U.S. senator lifts objections to $750 million Ebola funding shift

U.S. senator lifts objections to $750 million Ebola funding shift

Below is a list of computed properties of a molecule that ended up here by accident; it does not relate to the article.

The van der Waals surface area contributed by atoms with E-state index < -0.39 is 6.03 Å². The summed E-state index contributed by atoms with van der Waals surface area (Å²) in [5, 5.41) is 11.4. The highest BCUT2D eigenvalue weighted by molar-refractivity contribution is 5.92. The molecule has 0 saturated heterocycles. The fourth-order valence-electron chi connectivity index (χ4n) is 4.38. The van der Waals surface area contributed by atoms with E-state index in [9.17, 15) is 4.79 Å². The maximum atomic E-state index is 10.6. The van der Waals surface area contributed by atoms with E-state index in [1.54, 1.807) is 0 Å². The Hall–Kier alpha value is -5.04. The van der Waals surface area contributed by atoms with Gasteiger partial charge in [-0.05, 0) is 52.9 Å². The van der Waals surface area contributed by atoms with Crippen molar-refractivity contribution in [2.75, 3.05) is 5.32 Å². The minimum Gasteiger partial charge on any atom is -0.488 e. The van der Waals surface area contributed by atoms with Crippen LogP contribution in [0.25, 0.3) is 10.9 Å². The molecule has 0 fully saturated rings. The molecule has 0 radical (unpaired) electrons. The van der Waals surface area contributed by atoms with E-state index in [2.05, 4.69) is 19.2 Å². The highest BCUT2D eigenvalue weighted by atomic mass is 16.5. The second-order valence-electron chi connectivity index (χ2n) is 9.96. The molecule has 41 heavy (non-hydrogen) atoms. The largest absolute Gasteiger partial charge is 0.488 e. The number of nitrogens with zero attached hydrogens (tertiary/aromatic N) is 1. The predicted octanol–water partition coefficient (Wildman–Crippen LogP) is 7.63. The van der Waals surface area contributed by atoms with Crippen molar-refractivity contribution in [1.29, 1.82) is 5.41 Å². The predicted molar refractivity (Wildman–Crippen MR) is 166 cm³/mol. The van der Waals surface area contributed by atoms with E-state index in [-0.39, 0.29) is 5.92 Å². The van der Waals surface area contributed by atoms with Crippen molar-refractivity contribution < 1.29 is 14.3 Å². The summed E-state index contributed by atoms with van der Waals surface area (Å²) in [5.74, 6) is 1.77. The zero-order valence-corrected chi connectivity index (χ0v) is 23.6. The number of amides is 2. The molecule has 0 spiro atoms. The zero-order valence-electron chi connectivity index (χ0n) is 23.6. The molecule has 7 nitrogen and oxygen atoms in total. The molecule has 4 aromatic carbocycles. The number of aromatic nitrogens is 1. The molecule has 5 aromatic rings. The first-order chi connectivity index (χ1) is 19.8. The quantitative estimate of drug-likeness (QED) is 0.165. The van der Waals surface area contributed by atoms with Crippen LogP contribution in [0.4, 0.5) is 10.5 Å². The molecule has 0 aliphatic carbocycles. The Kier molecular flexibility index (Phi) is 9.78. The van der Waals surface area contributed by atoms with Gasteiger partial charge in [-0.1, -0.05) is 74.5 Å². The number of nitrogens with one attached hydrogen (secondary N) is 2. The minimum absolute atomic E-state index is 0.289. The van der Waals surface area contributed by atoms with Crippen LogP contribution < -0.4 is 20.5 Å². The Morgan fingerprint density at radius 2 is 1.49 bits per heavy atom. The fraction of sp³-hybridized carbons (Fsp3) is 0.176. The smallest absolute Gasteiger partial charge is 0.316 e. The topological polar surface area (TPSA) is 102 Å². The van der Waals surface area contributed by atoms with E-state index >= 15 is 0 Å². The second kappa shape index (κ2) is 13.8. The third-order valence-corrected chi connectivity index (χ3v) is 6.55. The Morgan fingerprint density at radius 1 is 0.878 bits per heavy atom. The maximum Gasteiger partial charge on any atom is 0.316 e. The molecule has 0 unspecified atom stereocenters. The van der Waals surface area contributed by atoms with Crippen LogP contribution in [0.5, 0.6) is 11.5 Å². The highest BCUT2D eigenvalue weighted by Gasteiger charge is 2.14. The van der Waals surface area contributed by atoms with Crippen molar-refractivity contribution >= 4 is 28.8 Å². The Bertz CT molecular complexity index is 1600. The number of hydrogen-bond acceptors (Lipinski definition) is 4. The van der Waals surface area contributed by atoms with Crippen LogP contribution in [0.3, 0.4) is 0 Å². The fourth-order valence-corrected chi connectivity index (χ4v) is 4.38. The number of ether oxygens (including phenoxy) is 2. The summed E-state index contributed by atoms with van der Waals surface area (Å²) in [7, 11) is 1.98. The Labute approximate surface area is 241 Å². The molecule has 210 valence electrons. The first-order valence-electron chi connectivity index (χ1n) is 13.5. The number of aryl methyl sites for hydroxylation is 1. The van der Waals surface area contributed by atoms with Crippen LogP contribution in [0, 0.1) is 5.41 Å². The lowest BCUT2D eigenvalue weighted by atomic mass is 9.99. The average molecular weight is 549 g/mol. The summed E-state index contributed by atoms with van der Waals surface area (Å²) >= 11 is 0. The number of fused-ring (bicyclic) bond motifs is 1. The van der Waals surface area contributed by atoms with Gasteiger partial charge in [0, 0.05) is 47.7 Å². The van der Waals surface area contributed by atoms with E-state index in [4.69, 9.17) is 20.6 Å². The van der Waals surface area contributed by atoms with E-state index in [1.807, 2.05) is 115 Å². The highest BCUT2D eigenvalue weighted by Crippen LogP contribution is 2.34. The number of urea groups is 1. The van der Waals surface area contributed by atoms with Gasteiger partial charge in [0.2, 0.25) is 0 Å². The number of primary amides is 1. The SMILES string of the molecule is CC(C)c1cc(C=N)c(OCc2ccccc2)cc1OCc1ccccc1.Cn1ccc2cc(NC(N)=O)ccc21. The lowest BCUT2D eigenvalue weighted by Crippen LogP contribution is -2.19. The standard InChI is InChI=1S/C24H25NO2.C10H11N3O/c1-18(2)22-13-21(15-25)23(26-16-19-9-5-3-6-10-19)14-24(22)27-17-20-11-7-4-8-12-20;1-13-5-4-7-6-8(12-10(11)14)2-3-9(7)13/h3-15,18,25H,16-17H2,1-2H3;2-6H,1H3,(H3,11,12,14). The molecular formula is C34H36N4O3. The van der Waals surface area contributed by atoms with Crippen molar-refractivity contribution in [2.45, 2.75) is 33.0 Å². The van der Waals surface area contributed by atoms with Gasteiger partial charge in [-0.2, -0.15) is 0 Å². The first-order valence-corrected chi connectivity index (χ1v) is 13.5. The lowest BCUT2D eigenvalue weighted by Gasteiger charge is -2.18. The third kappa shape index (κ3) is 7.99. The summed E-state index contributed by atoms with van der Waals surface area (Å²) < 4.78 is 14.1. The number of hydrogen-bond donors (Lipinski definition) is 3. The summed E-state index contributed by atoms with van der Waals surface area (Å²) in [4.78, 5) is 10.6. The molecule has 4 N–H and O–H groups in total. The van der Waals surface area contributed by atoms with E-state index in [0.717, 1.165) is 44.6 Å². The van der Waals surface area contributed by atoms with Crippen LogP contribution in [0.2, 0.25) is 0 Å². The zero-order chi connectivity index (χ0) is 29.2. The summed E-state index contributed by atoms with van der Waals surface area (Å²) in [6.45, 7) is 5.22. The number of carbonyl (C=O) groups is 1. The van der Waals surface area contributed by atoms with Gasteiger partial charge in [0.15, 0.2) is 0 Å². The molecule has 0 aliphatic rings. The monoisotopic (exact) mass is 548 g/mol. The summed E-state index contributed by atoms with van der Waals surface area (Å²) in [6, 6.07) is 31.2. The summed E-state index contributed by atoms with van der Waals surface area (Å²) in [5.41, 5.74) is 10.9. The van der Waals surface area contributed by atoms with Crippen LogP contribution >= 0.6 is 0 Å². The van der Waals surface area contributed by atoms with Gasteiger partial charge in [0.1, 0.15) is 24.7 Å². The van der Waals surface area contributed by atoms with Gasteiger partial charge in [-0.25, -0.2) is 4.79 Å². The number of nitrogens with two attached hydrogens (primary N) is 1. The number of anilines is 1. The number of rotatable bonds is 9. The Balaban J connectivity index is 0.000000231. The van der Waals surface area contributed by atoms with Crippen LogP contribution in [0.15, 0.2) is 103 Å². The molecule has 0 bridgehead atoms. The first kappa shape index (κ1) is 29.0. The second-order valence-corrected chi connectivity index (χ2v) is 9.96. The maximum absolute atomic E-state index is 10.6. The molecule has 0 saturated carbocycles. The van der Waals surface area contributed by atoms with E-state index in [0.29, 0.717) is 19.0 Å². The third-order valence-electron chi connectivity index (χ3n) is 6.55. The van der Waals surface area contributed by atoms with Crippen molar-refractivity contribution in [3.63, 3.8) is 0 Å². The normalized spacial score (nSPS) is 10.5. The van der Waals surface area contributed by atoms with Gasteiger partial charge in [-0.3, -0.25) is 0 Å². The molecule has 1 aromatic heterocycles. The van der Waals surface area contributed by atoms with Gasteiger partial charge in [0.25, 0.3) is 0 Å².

WASHINGTON (Reuters) - The U.S. Defense Department won permission to shift $750 million in war funds to fight Ebola in West Africa as a Republican senator on Friday lifted his remaining objections to the transfer. The action by Senator James Inhofe of Oklahoma will give the Pentagon enough funding for about six months of operations in West Africa, including the deployment of up to 4,000 troops and the establishment some 17 Ebola treatment facilities with 100 beds each. But key members of Congress are still withholding about $250 million of the Obama administration's original request to shift $1 billion to the Ebola effort under an arcane procedure known as a "reprogramming request." Inhofe, the top Republican on the Senate Armed Services Committee, had raised objections over the lack of a coherent Ebola strategy, insufficient details on protections to keep U.S. military staff from being exposed to the deadly virus, and lack of a plan to transfer the effort to "a more appropriate entity." "After careful consideration, I believe that the outbreak has reached a point that the only organization in the world able to provide the capabilities and speed necessary to respond to this crisis is the U.S. military," Inhofe said in a statement. He joined two senior Republicans in the U.S. House of Representatives who had agreed to the $750 million shift on Thursday. Democratic leaders on the House and Senate Armed Services committees and Appropriations defense subcommittees had voiced no objections to the funding request. But Inhofe said he could not support an indefinite commitment of U.S. troops to the Ebola mission in West Africa. "Because of the failure of the Obama administration to responsibly and strategically plan in advance for how the U.S. will be involved in West Africa, it will be difficult for me to support any further last-minute funding requests using military resources," he added. "That is why I have insisted another more appropriate funding source be identified for operations beyond six months." (Reporting By David Lawder; Editing by Doina Chiacu and Susan Heavey)

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